The Sacrifice (Offret) (Andreï Tarkovsky, 1986)
The final film of Andreï Tarkovsky, Offret is his most obvious attempt at making a film like his idol : Ingmar Bergman. The comparison with the Swedish master will be aborded later in this review, but that fact diluate the value of the work of Tarkovsky in this film. His signature, of superb cinematography and philosophical plots of spirituality are present but so bergmanian in their execution that it fades his personality as a creator.
Alexander (Erland Josefson), an intellectual faces the possible end of times when on his birthday a potential nuclear war is announced. In his house in Sweden guests are the doctor who operated his mute son, his wife, the postman, a servant, and his mute son. Filled with extensive dialogues on spirituality, symbolism, and redemption The Sacrifice looks like a pastiche of Bergman films made by a very talented admirer.
Getting back to this fact, the setting and the language of the story, Sweden, the presence of Josefson, one of Bergman’s favorite actor, the cinematography by his long time collaborator Sven Nykvist are few of the obvious links with Ingmar Bergman.
Then, there are the spiritual dialogues and paraboles cited by Alexander like his monologue on the little man who watered his tree for days, months, and even years to have it one day bloomed. It is his logical of a system. He needs one to understand the order and control the chaos. It is this order that gets carried away when the war or menace arises.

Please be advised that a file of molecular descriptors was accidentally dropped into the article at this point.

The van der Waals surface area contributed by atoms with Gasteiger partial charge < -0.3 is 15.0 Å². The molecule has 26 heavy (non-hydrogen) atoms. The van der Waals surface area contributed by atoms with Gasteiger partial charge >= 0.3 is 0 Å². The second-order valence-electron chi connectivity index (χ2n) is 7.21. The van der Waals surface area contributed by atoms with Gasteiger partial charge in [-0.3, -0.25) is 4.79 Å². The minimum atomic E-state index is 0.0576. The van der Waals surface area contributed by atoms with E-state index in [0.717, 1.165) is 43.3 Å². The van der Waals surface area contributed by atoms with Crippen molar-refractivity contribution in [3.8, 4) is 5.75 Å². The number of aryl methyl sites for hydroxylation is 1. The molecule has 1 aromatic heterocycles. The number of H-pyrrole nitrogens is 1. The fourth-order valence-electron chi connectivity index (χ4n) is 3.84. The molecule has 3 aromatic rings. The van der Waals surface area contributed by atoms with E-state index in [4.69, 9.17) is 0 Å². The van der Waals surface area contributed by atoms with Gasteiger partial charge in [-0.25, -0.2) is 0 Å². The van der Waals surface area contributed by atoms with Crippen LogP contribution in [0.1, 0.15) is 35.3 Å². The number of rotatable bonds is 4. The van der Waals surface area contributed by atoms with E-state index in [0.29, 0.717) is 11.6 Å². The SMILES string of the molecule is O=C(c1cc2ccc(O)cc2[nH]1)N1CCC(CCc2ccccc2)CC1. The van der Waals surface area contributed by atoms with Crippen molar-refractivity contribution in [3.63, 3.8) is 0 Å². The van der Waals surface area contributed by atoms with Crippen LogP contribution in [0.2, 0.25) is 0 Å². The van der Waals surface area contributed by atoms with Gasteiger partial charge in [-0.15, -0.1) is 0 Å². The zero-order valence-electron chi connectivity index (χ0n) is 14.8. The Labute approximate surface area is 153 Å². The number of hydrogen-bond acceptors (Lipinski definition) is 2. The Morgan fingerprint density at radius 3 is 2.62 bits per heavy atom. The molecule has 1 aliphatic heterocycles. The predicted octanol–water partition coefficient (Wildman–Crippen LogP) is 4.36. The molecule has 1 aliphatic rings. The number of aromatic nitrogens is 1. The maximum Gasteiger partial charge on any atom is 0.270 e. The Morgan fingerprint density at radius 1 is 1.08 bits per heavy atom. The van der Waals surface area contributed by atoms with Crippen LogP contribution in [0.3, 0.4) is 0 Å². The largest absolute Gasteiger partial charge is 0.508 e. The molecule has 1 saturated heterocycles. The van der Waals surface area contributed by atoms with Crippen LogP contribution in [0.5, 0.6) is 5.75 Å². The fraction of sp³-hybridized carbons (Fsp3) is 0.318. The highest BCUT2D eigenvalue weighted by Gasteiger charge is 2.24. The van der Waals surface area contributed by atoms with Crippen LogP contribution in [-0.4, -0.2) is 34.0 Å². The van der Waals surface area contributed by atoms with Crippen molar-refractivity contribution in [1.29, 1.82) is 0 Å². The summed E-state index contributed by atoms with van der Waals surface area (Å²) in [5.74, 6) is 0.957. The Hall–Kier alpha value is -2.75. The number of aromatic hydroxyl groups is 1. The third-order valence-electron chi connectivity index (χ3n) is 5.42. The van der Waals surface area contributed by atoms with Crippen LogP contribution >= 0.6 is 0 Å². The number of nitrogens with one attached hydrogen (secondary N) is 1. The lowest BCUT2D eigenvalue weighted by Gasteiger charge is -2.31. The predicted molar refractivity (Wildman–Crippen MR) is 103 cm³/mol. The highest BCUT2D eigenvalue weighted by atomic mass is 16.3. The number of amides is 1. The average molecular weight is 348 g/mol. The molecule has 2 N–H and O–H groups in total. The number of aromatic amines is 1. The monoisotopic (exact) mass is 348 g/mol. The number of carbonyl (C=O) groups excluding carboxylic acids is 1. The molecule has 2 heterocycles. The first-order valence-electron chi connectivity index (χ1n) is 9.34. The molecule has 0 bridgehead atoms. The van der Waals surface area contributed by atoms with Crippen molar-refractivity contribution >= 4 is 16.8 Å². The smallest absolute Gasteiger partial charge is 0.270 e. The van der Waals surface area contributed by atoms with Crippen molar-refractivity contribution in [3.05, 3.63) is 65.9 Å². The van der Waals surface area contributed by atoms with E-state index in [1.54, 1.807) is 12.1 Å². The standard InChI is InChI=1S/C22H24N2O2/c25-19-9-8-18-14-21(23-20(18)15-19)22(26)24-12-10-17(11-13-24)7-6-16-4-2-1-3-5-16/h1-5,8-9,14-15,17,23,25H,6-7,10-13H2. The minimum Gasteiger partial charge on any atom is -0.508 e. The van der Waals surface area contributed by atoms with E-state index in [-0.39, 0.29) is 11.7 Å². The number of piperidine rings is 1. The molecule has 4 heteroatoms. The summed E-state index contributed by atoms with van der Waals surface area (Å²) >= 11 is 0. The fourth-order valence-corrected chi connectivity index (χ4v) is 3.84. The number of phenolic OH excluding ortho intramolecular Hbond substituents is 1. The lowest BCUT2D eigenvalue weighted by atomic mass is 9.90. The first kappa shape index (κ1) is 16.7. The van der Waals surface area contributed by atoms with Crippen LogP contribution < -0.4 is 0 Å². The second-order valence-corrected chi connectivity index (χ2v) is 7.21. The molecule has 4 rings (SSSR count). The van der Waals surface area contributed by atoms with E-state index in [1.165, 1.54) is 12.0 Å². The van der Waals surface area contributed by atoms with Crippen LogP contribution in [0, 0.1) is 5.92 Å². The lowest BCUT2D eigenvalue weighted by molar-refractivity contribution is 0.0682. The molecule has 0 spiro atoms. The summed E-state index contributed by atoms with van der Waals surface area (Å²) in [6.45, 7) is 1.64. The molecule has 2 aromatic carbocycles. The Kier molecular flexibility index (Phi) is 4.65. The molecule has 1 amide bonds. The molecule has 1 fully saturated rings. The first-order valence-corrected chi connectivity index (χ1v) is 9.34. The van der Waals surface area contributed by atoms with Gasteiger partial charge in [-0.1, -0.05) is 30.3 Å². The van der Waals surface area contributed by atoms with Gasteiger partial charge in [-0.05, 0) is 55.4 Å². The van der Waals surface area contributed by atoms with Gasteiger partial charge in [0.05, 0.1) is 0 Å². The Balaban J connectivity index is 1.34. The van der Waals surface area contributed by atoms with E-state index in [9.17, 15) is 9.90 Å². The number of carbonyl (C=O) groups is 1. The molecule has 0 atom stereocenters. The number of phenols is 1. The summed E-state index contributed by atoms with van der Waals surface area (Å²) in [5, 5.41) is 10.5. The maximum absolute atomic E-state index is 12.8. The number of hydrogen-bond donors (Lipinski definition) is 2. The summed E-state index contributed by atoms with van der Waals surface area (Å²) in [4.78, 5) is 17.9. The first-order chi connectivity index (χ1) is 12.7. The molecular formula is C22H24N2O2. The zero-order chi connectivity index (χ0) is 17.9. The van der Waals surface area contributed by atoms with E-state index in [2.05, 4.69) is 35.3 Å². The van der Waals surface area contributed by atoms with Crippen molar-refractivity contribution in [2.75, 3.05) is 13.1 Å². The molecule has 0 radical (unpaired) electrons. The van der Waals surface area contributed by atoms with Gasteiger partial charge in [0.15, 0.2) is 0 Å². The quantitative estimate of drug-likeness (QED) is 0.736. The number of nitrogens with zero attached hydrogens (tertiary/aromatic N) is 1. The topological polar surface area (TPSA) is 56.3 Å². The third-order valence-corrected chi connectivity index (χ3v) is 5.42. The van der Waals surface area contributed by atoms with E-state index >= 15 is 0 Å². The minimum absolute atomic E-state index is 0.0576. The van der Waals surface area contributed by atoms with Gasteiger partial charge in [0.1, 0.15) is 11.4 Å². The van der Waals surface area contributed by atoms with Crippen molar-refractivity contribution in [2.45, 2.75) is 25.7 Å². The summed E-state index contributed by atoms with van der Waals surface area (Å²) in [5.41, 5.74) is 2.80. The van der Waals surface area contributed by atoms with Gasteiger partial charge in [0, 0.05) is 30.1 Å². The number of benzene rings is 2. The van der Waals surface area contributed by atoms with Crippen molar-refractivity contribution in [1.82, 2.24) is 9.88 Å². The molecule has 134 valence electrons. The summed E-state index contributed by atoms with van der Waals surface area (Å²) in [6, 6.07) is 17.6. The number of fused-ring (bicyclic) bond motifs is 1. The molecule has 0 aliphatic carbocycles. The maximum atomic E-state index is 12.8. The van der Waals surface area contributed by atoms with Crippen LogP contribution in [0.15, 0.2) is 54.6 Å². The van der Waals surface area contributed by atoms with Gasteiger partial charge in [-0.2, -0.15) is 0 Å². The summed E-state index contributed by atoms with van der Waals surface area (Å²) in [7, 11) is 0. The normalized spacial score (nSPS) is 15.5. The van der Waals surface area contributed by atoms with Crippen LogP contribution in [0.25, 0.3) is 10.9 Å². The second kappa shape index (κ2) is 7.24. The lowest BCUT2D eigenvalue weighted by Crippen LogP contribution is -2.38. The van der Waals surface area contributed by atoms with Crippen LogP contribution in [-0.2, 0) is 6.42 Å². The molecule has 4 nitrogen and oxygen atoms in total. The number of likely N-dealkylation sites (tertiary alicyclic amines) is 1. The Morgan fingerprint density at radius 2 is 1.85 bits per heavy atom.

With all that said, The Sacrifice is still a beautifully shot and very interesting film. A great film in fact but not Tarkovsky’s masterpiece. The house that almost all the action takes place has been built just for the film and they had to rebuild it because the final shot had to be done twice. It is one of the films from Tarkovsky that has the longest shots and very few editing is used. Scenes go on and on without any montage and it must have been a very tiresome shooting for the crew.
The fact that Tarkovsky died not long after the film was finished made this more special just like Stanley Kubrick’s Eyes Wide Shot. Another director that died too young and let us wonder how many films he still had in him if he lived longer. But I digress.
Being his final film and the last that I had to watch from his filmography it is a little bit sad because Tarkovsky has been one of my favorite directors since I began to watch more serious films and they were kind of the basis of my cinephile background. Starting with Andrei Rublev and Solaris I had to watch thereafter Ivan’s Childhood and Nostalghia but it took me a while to get recently to Stalker and The Sacrifice. It is an artist that every cinephile must past through sometime but it is so worth the time.